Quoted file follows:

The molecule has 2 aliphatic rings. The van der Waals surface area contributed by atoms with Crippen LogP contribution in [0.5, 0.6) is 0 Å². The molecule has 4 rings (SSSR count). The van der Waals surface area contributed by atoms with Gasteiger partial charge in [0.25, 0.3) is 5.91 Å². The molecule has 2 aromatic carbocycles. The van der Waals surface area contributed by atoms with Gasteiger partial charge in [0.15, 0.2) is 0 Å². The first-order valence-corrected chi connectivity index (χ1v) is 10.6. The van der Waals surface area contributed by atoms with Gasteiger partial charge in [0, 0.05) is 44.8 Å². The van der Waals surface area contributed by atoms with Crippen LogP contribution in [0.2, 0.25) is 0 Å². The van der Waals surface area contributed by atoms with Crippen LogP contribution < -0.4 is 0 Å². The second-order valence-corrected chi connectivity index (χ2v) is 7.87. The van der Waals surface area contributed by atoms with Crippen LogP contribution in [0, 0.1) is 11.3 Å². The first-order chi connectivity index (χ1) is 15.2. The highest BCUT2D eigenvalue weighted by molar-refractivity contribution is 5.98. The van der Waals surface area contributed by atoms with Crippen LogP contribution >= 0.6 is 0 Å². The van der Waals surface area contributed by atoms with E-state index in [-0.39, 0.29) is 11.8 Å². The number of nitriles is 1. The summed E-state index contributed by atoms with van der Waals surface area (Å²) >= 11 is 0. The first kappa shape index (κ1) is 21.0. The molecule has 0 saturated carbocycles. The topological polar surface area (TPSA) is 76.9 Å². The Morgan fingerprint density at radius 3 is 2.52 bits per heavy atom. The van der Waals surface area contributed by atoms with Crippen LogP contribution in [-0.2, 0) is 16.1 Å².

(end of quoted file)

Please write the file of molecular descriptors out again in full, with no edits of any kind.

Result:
The molecule has 2 aliphatic rings. The van der Waals surface area contributed by atoms with Crippen LogP contribution in [0.5, 0.6) is 0 Å². The molecule has 4 rings (SSSR count). The van der Waals surface area contributed by atoms with Gasteiger partial charge in [0.25, 0.3) is 5.91 Å². The molecule has 2 aromatic carbocycles. The van der Waals surface area contributed by atoms with Gasteiger partial charge in [0.15, 0.2) is 0 Å². The first-order valence-corrected chi connectivity index (χ1v) is 10.6. The van der Waals surface area contributed by atoms with Gasteiger partial charge in [0, 0.05) is 44.8 Å². The van der Waals surface area contributed by atoms with Crippen LogP contribution in [0.2, 0.25) is 0 Å². The van der Waals surface area contributed by atoms with Crippen LogP contribution < -0.4 is 0 Å². The second-order valence-corrected chi connectivity index (χ2v) is 7.87. The van der Waals surface area contributed by atoms with Crippen LogP contribution in [0, 0.1) is 11.3 Å². The first-order chi connectivity index (χ1) is 15.2. The highest BCUT2D eigenvalue weighted by molar-refractivity contribution is 5.98. The van der Waals surface area contributed by atoms with Crippen LogP contribution >= 0.6 is 0 Å². The van der Waals surface area contributed by atoms with E-state index in [-0.39, 0.29) is 11.8 Å². The number of nitriles is 1. The summed E-state index contributed by atoms with van der Waals surface area (Å²) >= 11 is 0. The first kappa shape index (κ1) is 21.0. The molecule has 0 saturated carbocycles. The topological polar surface area (TPSA) is 76.9 Å². The Morgan fingerprint density at radius 3 is 2.52 bits per heavy atom. The van der Waals surface area contributed by atoms with Crippen LogP contribution in [-0.2, 0) is 16.1 Å².